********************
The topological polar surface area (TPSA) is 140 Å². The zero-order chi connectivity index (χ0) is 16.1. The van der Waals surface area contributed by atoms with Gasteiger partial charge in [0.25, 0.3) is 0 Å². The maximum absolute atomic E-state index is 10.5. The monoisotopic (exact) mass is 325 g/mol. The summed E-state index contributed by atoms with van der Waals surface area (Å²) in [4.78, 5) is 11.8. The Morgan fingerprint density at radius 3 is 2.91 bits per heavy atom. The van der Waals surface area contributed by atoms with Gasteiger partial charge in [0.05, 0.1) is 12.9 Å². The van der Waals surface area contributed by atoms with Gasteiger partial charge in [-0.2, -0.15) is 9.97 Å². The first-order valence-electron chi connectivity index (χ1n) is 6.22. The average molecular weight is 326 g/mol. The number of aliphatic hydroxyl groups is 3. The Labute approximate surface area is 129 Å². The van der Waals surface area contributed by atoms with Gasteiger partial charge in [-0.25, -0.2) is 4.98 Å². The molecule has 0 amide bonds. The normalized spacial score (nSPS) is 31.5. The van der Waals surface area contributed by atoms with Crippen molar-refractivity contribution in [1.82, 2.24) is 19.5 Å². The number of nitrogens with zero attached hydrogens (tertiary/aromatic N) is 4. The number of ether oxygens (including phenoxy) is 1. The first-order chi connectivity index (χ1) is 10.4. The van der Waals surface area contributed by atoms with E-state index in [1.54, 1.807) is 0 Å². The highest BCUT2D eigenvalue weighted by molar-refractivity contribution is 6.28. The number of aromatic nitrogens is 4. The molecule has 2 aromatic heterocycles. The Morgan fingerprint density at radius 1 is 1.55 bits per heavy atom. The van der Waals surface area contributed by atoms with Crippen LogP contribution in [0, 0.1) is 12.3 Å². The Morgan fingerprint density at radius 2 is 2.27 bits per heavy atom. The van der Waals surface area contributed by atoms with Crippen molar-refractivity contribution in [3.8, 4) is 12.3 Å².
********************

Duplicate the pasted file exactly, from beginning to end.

The topological polar surface area (TPSA) is 140 Å². The zero-order chi connectivity index (χ0) is 16.1. The van der Waals surface area contributed by atoms with Gasteiger partial charge in [0.25, 0.3) is 0 Å². The maximum absolute atomic E-state index is 10.5. The monoisotopic (exact) mass is 325 g/mol. The summed E-state index contributed by atoms with van der Waals surface area (Å²) in [4.78, 5) is 11.8. The Morgan fingerprint density at radius 3 is 2.91 bits per heavy atom. The van der Waals surface area contributed by atoms with Gasteiger partial charge in [0.05, 0.1) is 12.9 Å². The van der Waals surface area contributed by atoms with Gasteiger partial charge in [-0.2, -0.15) is 9.97 Å². The first-order valence-electron chi connectivity index (χ1n) is 6.22. The average molecular weight is 326 g/mol. The number of aliphatic hydroxyl groups is 3. The Labute approximate surface area is 129 Å². The van der Waals surface area contributed by atoms with Gasteiger partial charge in [-0.25, -0.2) is 4.98 Å². The molecule has 0 amide bonds. The normalized spacial score (nSPS) is 31.5. The van der Waals surface area contributed by atoms with Crippen molar-refractivity contribution in [1.82, 2.24) is 19.5 Å². The number of nitrogens with zero attached hydrogens (tertiary/aromatic N) is 4. The number of ether oxygens (including phenoxy) is 1. The first-order chi connectivity index (χ1) is 10.4. The van der Waals surface area contributed by atoms with E-state index in [1.54, 1.807) is 0 Å². The highest BCUT2D eigenvalue weighted by molar-refractivity contribution is 6.28. The number of aromatic nitrogens is 4. The molecule has 2 aromatic heterocycles. The Morgan fingerprint density at radius 1 is 1.55 bits per heavy atom. The van der Waals surface area contributed by atoms with Crippen LogP contribution in [0, 0.1) is 12.3 Å². The Morgan fingerprint density at radius 2 is 2.27 bits per heavy atom. The van der Waals surface area contributed by atoms with Crippen molar-refractivity contribution in [3.8, 4) is 12.3 Å².